I tried to anticipate a number of different attitudes and interactions from Japanese citizens that I expected to encounter in the hotel lobby, on the streets, and in the shops. I anticipated seeing thoughtful editorials in the newspapers, and earnest spokesmen on the television news programs; and I tried to sort out my own feelings about a date that had taken on mythic proportions throughout my entire life. But the one attitude and reaction that I did not expect, and that I saw consistently throughout the city of Tokyo that day, was: nothing. Noremorse, no belligerence, no moment of quiet reflection, no jingoistic speeches of pride for the Japanese military forces, no mention whatsoever. Nothing. Nada. Zip. Everywhere I went, I was surrounded by a young generation of earnest, well-groomed, polite Japanese men and women who were completely preoccupied with the day-to-day tasks of shopping, or taking their children to the park, or (as they do so often in Japan, even on Saturday) hurrying into their offices to put in a full day of work. Pearl Harbor, for all its significance to me, apparently meant nothing to them.[1]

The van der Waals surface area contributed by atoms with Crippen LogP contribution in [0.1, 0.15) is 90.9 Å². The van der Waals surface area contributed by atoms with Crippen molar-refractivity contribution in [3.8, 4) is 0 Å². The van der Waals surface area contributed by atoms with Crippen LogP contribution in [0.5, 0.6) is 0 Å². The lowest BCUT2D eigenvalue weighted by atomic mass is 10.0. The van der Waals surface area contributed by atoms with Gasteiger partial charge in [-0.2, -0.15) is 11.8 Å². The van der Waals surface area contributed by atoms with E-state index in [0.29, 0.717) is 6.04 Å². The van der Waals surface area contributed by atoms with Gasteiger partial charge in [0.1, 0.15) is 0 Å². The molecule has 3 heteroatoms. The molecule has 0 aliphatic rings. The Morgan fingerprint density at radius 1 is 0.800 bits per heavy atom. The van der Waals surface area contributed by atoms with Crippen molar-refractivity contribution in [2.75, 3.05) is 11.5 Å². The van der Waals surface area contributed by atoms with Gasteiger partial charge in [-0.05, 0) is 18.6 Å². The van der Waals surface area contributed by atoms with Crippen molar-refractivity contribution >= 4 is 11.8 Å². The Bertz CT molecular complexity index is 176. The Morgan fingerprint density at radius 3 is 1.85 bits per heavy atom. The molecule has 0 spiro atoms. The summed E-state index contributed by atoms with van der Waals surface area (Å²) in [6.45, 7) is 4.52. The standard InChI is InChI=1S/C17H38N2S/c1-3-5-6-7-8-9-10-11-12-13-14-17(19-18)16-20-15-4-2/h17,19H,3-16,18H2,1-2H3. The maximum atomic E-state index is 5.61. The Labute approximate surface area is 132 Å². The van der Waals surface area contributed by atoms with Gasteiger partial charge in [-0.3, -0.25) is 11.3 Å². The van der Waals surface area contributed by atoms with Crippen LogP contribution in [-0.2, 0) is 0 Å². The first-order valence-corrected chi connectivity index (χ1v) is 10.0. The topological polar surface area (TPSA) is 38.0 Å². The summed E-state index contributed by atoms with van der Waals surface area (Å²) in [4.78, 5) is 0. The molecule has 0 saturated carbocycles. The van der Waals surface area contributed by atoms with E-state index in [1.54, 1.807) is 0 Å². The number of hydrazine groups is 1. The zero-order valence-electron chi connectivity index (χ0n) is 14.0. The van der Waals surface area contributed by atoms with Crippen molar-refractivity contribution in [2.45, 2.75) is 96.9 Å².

And perhaps a grandchild of mine, 50 years from now, will have the same experience—and perhaps that experience will be magnified, as it was for me, by the unexpected coincidence of celebrating the 50th anniversary of September 11, 2001 on the streets of Kabul or Kandahar. But as I write these words, just a few short weeks after the attack on the Pentagon and the World Trade Center, it's hard to imagine that anyone could ever forget the horror, and also the significance, of that Tuesday morning in New York City and Washington. It was, as Obe Wan Kenobee remarked in the original Star Wars movie, when he sensed that one of the rebel planets had been obliterated by Darth Vader's Death Star, a “disturbance in the Force.”

More than just a disturbance in the Force, September 11th represents a paradigm shift—a fundamental transformation in our understanding of how things work, and why things happen. Part, though by no means all, of that paradigm shift will involve the field of information technology (IT); and the details of the IT paradigm shift are the subject of this book.

The paradigm shift